- The Washington Times - Tuesday, October 17, 2000

The vibrant cultural diversity of the Washington area is captured in the distinct interior designs featured in many local homes. Residents are incorporating an ethnic flavor into their home decor to preserve and share their history with others or to integrate the elements of a specific ethnic tradition that strongly resonates with them.

D.C. resident Karen Campbell, whose home is featured in Better Homes and Gardens' recently published "Real Life Decorating," classifies her home as "internationally eclectic," representing diverse cultures from around the world.

Ms. Campbell has incorporated pieces she collected during her travels to Africa and Asia. Her heritage is captured in artwork, including sculpture from Zimbabwe and paintings of black women by local artists.

Her kitchen is drenched in Mediterranean splashes of color, and the floors are natural stones, such as slate and limestone.

"It evoked memories for me; that's what worked for me," she says. "Any type of decorating has to evoke a certain feeling. For each individual, your ethnicity and life experiences are your soul. You have to reflect upon them to determine how best to incorporate them into your home."

Interior decorators can help homeowners focus on the specific cultural theme they want to incorporate. Todd Martz of Todd Martz Interiors in the District has worked with clients to introduce signature items into their decor. For example, he worked with a Swedish family that wanted to incorporate forest gnomes into the home design, as these small dwarflike creatures are referenced often as part of Swedish heritage. Gnomes have been painted in hidden areas of rooms throughout the house.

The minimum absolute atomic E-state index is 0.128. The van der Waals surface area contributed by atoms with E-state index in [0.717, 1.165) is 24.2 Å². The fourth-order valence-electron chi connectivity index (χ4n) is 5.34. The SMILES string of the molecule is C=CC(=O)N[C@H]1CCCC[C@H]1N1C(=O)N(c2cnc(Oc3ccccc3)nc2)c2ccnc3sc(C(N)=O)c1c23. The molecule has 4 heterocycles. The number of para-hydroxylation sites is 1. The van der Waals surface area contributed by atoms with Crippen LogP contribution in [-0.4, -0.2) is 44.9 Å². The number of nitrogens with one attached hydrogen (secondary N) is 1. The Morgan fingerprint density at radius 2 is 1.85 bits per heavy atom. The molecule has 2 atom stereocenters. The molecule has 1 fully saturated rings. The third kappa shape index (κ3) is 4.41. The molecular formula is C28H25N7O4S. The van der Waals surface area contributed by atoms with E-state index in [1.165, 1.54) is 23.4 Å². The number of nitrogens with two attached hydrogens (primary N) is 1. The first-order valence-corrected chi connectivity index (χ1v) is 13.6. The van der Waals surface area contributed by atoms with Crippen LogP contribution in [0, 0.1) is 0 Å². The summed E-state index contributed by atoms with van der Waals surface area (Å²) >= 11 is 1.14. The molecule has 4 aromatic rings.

Patrick Sutton, principal of Sutton Design Interiors in Alexandria, also has helped a number of clients weave ethnic motifs into their homes.

Mr. Sutton says he is dedicated to connecting with his clients by "amplifying their desires and interests." His first step is to spend five to 10 hours interviewing his clients to pick up on clues about their tastes and to let them drive the design.

"I ask them to show me what they love, to vent their own views," he says.

Mr. Sutton has worked on numerous cultural projects, including a kitchen for an English client who wanted the room to echo the English farmhouse kitchen she grew up with. Mr. Sutton also designed a kitchen for D.C. resident Rick Pessagno, who says he feels drawn to Santa Fe, N.M., and the Southwestern culture.

Mr. Sutton designed the room using Southwestern woods, such as mesquite and reclaimed heart pine; desert colors, such as Aztec red and cactus green; and fire-slate counter tops.

Mr. Pessagno already had many pieces in his home that evoke a desert theme: cowboy salt and pepper shakers, Western cookie jars; an old cowboy hat worn by his brother, who has since passed away; and colorful Southwestern rugs. Mr. Sutton says that by building on this theme, he and Mr. Pessagno created "a place where he is comfortable, a reflection of who he is, and the things he has a passion for."

Redecorating your home doesn't have to be expensive, Mr. Pessagno says. He suggests visiting auctions and garage sales to find items such as fabric for curtains, evocative picture frames, glasses and toys.

"Make it a process, and then you'll be happy with the results," he says. "Half of the fun for me was looking."